3. Trinity River Island Recreation Area first opened to the public in 1999, but was not completed until 2003. Operated by the U.S. Army Corps of Engineers, TRIRA is an island between the main stem of the Trinity River and the engineered navigation channel. From the Houston area take the exit 807 off I-10 and follow the feeder road to the large brown USACE sign for Trinity River Island Recreation Area and turn right (south) through the pipe gate onto Lock & Dam Road. Follow Lock & Dam on south to the recreation area across the bridge at the dam. From the Beaumont area take exit 807 off I-10 and go straight at the intersection, following the feeder road around the turn-around. Continue to follow the feeder road to the large brown U.S. Army Corps of Engineers sign for Trinity River Island Recreation Area and turn left (south) through the pipe gate onto Lock & Dam Road. Follow Lock & Dam on south to the recreation area across the bridge at the dam. All facilities here are handicap accessible and include both covered and uncovered picnic tables, fishing access on both upstream and downstream sides of the dam, a two-lane boat ramp, life jacket loaner station, restrooms, trash cans, parking for regular, handicap access, and vehicles with trailers or RV’s, the project office complex with our Visitor Center, and accessible walkways. Please use the handrail areas above and below the dam and the banks along the river for fishing access. For your safety, fishing is not allowed from the bridge or the dam structure. The picnic tables, fishing access, walkways, restrooms, parking, and boat ramp are all open 24/7.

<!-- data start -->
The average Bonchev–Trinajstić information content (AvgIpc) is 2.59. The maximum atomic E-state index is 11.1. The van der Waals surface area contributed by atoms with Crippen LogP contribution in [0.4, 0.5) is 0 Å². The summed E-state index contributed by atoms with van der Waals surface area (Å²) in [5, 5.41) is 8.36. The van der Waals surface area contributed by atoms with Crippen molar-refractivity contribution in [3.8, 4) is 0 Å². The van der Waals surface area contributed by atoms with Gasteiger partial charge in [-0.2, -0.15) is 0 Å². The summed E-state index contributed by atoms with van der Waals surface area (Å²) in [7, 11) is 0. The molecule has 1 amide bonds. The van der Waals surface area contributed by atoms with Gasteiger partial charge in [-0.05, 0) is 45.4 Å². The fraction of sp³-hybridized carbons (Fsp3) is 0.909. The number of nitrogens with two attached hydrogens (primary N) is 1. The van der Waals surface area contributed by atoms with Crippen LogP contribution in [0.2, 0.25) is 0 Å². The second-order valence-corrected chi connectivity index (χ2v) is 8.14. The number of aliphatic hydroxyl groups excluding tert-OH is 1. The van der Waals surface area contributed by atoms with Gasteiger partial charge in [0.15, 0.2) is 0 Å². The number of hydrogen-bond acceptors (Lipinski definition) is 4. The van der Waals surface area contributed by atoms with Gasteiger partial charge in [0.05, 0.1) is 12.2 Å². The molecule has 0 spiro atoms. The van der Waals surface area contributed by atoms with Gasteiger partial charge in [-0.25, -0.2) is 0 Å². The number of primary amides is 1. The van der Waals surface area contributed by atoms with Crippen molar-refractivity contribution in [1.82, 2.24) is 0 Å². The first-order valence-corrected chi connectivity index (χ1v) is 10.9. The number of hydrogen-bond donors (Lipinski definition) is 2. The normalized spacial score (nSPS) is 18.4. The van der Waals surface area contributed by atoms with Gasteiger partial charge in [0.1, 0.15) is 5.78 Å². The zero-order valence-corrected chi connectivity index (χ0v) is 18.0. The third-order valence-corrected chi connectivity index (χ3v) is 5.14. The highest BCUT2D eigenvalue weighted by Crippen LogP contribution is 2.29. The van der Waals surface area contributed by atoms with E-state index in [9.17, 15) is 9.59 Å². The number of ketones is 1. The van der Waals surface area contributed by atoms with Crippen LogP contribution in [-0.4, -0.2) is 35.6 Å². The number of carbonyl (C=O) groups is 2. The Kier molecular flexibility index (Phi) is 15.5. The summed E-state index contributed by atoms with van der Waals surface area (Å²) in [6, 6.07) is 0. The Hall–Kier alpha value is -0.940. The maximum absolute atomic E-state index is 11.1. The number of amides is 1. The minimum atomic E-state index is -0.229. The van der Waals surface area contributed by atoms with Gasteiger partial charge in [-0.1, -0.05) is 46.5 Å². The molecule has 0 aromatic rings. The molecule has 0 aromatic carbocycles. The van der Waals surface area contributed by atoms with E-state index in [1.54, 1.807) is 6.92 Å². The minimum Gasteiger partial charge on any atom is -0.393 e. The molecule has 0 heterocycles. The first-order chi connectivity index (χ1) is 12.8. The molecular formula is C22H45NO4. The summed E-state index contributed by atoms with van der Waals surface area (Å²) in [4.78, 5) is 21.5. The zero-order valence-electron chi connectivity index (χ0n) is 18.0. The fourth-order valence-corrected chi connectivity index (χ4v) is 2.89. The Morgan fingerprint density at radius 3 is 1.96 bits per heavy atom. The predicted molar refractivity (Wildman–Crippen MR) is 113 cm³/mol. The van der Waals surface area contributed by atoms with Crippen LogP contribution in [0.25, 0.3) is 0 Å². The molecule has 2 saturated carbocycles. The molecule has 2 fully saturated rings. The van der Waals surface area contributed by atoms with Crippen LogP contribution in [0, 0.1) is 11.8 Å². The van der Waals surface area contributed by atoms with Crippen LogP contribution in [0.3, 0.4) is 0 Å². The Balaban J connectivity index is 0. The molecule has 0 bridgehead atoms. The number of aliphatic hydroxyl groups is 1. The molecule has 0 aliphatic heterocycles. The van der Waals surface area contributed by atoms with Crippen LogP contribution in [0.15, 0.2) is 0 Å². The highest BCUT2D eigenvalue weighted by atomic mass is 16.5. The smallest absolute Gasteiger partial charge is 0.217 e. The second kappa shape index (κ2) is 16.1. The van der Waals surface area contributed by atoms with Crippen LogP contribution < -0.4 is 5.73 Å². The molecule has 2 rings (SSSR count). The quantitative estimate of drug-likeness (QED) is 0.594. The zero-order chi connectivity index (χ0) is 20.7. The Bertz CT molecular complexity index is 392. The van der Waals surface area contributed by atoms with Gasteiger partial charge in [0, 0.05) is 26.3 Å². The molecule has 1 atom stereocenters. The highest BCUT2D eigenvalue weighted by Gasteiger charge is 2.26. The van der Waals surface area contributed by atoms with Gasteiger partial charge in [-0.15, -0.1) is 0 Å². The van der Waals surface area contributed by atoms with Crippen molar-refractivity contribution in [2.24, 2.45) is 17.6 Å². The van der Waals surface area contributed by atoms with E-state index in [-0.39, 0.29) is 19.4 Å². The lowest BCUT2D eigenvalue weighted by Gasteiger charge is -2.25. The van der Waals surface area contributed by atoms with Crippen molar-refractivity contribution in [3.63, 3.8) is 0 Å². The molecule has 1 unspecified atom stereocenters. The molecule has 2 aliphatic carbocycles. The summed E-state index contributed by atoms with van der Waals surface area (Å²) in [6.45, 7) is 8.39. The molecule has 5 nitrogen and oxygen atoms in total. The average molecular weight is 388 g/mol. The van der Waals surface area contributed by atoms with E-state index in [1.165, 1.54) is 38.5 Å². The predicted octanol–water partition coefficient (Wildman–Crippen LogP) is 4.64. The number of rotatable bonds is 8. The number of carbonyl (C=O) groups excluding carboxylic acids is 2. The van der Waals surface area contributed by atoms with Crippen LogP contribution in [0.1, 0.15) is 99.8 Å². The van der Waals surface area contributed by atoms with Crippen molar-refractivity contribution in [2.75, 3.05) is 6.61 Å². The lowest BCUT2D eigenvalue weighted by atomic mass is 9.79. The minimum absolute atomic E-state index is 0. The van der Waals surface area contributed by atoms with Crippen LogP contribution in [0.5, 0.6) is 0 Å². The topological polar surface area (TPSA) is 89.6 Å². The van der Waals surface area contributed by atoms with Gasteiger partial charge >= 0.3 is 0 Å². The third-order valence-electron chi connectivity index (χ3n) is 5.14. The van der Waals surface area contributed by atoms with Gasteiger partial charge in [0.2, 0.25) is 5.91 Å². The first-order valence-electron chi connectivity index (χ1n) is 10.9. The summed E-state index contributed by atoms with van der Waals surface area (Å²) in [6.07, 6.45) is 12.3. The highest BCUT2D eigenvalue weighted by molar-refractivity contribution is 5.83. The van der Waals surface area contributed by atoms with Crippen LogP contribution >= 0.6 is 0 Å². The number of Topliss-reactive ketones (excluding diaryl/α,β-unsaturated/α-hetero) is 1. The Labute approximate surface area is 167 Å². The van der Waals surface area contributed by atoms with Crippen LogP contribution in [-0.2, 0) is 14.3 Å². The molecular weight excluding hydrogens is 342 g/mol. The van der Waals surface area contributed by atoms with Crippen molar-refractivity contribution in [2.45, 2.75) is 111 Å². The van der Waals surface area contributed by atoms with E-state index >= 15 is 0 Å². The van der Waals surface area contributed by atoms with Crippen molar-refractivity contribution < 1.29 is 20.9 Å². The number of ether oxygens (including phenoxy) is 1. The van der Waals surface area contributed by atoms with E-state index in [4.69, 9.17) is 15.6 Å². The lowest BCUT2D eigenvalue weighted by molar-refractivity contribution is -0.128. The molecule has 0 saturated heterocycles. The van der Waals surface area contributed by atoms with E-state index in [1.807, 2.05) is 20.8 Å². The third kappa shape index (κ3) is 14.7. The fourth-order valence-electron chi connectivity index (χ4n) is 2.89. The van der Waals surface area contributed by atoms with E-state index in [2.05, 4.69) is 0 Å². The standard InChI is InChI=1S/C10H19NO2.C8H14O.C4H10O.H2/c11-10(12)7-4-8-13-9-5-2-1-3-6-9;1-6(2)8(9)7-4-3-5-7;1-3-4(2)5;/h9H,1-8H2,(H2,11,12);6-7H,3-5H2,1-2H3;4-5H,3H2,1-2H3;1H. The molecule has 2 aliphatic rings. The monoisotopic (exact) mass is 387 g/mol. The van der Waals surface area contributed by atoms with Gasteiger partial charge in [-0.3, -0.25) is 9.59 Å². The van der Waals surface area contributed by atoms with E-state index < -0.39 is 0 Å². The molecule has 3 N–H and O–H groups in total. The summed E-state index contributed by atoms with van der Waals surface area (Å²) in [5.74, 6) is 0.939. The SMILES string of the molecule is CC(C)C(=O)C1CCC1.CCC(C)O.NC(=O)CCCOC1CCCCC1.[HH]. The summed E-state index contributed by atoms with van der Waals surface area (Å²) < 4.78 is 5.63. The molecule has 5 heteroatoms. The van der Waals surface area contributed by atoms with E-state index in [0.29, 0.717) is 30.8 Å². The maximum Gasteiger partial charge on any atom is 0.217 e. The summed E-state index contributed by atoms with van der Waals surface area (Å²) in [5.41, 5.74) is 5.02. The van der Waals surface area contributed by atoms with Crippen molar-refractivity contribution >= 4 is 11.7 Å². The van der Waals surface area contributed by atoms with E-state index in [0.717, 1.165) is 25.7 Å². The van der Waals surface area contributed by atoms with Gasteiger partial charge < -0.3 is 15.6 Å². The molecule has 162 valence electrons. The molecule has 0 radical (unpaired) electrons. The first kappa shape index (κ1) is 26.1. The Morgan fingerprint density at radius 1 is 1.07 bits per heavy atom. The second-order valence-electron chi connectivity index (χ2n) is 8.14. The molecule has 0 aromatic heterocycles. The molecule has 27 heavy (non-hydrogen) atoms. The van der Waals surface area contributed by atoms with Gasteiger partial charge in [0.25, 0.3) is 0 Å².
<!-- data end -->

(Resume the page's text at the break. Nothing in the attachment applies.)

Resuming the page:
JJ Mayes Wildlife Trace is a four- mile all weather road atop the levee along the west bank of the Trinity River. Opened in 2003, the Trace gives visitors a close-up view of the marshes and river bank habitats and many of the wildlife species living within the boundaries of the Wallisville Project. The Trace is named for Joshua Jackson Mayes, one of the early Anglo settlers in the Wallisville area of Chambers County. His ranch grew to be one of the largest cattle operations in the county. Mayes served in both the Mexican War and the Civil War. Both JJ and his wife, Sarah, are buried in the Wallisville Cemetery, just east of the project. A picnic area under a forest of stately old live oaks, planted by the Mayes family, near the entrance welcomes you to the Trace. The Sawmill Trail begins at the parking area just beyond the “four way” intersection. This trail meanders along the river bank down to the lock. About half way down the trail runs into the handicap accessible loop. The loop can be accessed from the main Trace at two parking areas. The loop also has boardwalks, benches, and overlooks on the west bank of the Trinity. The loop is just under a mile in length. At the lower end of the Trace, a pavilion, restrooms and parking area are available. Remember that this is the Gulf Coast area and be prepared for mosquitoes as you leave your vehicle. The Trace is open seven days a week. J.J. Mayes Trace can be accessed via exit 805 from I-10 eastbound only. Westbound will need to exit at 803, loop under the overpass and re-enter I-10 East.